The Southwestern Historical Quarterly, Volume 52, July 1948 - April, 1949 Page: 138
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Southwestern Historical Quarterly
weather, to Southern flora and fauna, and to army quarters,
rations, and his own movements. Equally often, the old gentle-
man projected his ego into a message for a public, and gave his
own interpretations and moral significance to events and condi-
tions. Thus is presented a medley of preachments, opinions,
hearsay, rumors, and even politics. The first category probably
has more validity for the serious student, but the second list of
entries is definitely more intriguing.
Space permits a review only of selected subjective entries.
Although billeted there briefly, the part-time minister observed
that "her Snakeship," New York City, was a den of harlots, cop-
perheads, and bounty jumpers. The "off Scourings of all Gods
Creation," the "Trifleing pukes," the "Demons, not fit for Dog
feed," prevalent among enlisted men, he believed to be uniformly
substitutes and bounty jumpers. The officers were, almost without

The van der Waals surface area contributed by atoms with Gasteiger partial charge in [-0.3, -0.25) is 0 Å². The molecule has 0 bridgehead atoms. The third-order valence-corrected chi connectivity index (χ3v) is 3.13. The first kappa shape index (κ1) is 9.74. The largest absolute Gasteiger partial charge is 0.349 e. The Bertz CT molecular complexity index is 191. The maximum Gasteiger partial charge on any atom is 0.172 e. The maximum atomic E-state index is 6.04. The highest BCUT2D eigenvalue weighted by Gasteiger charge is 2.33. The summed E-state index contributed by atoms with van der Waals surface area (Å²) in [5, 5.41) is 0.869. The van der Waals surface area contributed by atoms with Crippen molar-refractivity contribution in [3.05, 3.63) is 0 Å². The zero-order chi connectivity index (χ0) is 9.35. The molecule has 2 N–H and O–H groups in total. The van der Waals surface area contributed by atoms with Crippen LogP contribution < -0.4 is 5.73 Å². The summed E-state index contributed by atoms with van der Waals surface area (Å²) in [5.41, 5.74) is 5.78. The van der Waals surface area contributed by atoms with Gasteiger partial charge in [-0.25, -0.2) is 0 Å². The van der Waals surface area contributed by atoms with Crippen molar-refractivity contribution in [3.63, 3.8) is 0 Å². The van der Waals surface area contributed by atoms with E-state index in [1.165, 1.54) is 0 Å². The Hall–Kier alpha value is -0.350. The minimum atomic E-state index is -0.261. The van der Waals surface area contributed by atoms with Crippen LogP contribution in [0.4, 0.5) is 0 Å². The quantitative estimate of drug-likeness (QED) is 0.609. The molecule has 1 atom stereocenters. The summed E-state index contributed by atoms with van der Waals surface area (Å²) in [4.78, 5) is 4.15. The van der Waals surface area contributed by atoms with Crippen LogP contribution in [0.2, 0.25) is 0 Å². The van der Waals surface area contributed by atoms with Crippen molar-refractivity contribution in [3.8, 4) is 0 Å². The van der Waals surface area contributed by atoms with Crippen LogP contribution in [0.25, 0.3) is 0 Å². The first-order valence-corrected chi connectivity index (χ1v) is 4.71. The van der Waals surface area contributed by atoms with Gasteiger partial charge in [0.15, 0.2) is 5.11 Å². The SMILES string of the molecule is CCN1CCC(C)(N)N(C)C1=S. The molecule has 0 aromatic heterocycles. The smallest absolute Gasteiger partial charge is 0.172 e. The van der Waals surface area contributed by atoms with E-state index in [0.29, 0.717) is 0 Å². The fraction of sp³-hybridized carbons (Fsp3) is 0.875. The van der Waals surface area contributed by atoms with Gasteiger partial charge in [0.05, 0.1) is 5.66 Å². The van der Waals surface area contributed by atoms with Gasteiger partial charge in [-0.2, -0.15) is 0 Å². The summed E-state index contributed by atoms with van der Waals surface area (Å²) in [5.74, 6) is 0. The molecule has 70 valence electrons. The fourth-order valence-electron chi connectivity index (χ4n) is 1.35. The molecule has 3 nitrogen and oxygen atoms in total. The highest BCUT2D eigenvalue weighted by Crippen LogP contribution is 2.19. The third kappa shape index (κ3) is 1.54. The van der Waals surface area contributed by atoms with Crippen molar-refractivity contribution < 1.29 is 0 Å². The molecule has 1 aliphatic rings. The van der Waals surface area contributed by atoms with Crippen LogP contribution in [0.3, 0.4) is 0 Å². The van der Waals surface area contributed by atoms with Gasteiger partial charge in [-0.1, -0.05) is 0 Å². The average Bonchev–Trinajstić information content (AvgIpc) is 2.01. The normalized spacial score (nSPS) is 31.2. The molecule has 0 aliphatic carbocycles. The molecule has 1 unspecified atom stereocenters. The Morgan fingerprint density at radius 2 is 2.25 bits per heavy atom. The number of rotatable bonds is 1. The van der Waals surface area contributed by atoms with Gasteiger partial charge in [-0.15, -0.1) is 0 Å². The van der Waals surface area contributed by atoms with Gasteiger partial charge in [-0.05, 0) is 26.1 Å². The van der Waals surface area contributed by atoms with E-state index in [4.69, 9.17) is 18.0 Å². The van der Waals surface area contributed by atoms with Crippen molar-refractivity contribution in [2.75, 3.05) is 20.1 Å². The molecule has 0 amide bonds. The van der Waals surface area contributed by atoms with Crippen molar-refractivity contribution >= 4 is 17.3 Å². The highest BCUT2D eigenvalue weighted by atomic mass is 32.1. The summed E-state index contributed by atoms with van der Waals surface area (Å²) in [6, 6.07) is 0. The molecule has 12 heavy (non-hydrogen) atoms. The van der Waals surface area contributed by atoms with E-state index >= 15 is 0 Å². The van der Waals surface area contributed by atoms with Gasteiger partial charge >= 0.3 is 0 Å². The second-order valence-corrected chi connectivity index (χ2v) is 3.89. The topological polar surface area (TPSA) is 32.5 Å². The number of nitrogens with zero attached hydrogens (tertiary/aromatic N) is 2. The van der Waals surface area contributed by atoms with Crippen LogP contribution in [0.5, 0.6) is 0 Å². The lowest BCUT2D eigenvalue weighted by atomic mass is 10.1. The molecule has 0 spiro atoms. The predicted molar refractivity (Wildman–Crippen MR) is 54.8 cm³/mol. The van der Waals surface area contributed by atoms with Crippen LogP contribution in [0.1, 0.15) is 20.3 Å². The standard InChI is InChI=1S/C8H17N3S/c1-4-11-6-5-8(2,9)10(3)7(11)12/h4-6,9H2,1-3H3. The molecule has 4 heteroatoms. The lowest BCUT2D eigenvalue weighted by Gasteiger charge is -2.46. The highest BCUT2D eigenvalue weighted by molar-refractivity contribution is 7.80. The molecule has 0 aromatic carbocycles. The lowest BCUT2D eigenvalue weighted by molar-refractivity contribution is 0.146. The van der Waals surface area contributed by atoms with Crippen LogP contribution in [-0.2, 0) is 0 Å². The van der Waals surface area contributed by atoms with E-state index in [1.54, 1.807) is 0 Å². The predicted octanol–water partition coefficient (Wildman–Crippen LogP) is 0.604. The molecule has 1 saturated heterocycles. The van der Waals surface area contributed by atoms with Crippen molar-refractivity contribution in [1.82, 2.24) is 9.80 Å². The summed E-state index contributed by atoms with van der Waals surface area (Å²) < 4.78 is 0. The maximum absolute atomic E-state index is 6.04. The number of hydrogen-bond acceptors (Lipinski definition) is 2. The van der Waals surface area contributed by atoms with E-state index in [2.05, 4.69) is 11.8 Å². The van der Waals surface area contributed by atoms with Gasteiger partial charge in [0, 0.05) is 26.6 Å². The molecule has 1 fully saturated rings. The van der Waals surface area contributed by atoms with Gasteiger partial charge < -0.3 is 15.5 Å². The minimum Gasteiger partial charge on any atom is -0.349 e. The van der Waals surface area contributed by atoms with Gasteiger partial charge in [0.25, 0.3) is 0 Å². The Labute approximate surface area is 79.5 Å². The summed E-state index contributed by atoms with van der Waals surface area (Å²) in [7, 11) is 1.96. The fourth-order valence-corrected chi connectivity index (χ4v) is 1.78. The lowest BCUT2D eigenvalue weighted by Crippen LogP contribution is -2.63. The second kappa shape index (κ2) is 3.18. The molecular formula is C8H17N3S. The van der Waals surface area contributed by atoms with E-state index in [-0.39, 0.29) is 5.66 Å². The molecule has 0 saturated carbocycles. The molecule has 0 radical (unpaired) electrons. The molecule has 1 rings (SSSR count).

exception, "puffed up Shoulder Strap fools" who were too busy
"hunting after Crinoline" to perform their duties. In an entry
of May o, 1864, Ayers "wished to God that half the officers were
knocked in the head by slinging them against those left!" The
army would be better off, he thought, with the few surviving this
The Reverend Private Ayers was aware that he could not report
factually on the customs and culture of the Southern people, but
his animosity toward them did not relent from his casual con-
tacts. He was bitter toward the "Haughty Stinking heiffers" at
Huntsville, Alabama, who accepted army rations and then treated
the soldiers with "Scorn and Contempt." There is also curious
mention of the "Shoulder Straps" seeking smiles of "Secesh
women" and "huggin and kissing" them. His intimation is that
the "dirty sluts" around Huntsville who accommodated the
"shoulder straps" were locals and not camp followers.
Other than references to fraternization, possibly, there is little
of new data or leads in the Diary. It verifies that the weather
was the rainiest and coldest on record, that the great moss-covered
live oaks around Savannah were beautiful, and that the typical
soldier was a transplanted civilian, engaged in a revolting busi-
ness, and longing to go home. Such source materials are worthy
of publication and preservation, and the Diary is a useful library
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Texas State Historical Association. The Southwestern Historical Quarterly, Volume 52, July 1948 - April, 1949, periodical, 1949; Austin, Texas. (texashistory.unt.edu/ark:/67531/metapth101121/m1/146/: accessed September 24, 2017), University of North Texas Libraries, The Portal to Texas History, texashistory.unt.edu; crediting Texas State Historical Association.